Around 40 Hindu families in Chittagong's Patiya upazila are passing their days in fear of eviction from ancestral land as the Roads and Highway Department (RHD) has asked them to leave the land for giving way to a road project.
RHD threatened that their houses would be "demolished" if they did not leave the land, in Nathpara of Karal village.
The land was “acquired” to build a bypass road from Indrapol to Chakrashala in Patiya on Chittagong-Cox's Bazar Highway. The 5.1km road would pass thorough Patiya, Karal, Bhatikhine, and Kachuai of the upazila.
This correspondent recently visited the locality and found that most families of Nathpara were poor, with women weaving mats and the men selling those in the market to make a living. Some pull rickshaws and some are day-labourers. They dwell in either thatched or clay houses. Once displaced, they fear, they would become homeless.
Day-labourer Putul Nath said the government offered Tk 35,000 for a gonda (864 square feet) of land in 2012 as compensation while the market price was Tk 2.4 lakh. “How would we purchase a land to build a house?”
Another resident, Monoranjan Nath, said they were passing their days in fear since RHD officials asked them to leave their houses through the loudspeaker on December 2.
Locals said if the design of the project was slightly changed, their houses would be saved.
Subhashananda Abodhut, principal of Mohananda Sebashram in the area, said the design was changed once in 2008 following instruction of the deputy commissioner of Chittagong to save the ashram and the houses after locals requested him.
However, defying his instruction, the new design was drawn over the 40 houses, he said. “If the road is shifted just 250 yards in the design, the houses would be saved.”
Contacted, Shamsul Arefin, DC of Chittagong, said he did not know the matter clearly. “I would see the papers and discuss the matter with the officials concerned and locals.”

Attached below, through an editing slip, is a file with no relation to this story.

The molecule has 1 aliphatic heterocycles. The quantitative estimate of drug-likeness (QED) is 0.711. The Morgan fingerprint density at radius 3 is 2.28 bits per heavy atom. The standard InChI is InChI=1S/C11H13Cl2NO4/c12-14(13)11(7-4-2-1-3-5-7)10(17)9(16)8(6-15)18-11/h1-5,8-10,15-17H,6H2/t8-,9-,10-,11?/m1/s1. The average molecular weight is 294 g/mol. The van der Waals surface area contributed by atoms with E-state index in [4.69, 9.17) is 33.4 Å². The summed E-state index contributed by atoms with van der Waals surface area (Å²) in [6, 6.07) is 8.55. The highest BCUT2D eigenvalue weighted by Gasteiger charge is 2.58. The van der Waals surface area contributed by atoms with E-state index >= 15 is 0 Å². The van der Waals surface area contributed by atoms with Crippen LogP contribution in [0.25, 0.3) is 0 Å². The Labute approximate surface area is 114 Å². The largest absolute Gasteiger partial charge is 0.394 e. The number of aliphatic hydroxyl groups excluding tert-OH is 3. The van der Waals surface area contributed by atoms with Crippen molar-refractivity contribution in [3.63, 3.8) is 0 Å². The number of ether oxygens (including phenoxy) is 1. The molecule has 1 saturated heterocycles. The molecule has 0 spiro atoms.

Nathpara residents said local Awami League lawmaker Shamsul Haque Chowdhury in a letter to the project director on March 13, 2009 opined that it would be better if the design was changed keeping the crematorium and houses safe. He also suggested that the bypass should go through the open land on the northern side of the crematorium.
Contacted, Shamsul said if the demand of Nathpara people was accepted, the project would have to be deferred for “two more years”; moreover, the project was approved by Ecnec and so there was “no scope” for changing the design right now.
Asked why he wrote to the project director, Shamsul said he “tried” his best but the design could not be changed. “We will rehabilitate them on government khas land.”
Additional Chief Engineer of RHD, Chittagong zone, Bidhan Chandra Dhar, said, “We cannot change an alignment whimsically.”
“There are some rules for setting curves… it's a four-lane road project… the degree of the road's curve is dependent on the speed of vehicles.”
“It's the third design. The first two were cancelled following the demand of locals to save the ashram,” he said. “If we change the present design, it'll need fresh land acquisition and the cost of the project would go up.”
Contacted, Rana Das Gupta, general secretary of Hindu Buddhist Christian Unity Council, said the project was taken to “straighten the curve of the road” but the road would get “curvier” if the present design was implemented.
He said the local lawmaker wrote to the project director to save the houses when he was newly elected in 2009 but now he had “changed” his voice, which was “mysterious”.
“Why would the road have to go over the houses whereas there is an abundance of open land in the area?” he asked, alleging, “It was done to save the lands of some influential quarters.”
If changing the design takes time, it has to be done, he said. “No project should harm people.”
Meanwhile, a team of representatives of the Nathpara residents is now in Dhaka to meet Road Transport and Bridges Minister Obaidul Quader and convey their fears, said team leader Subhashananda Abodhut.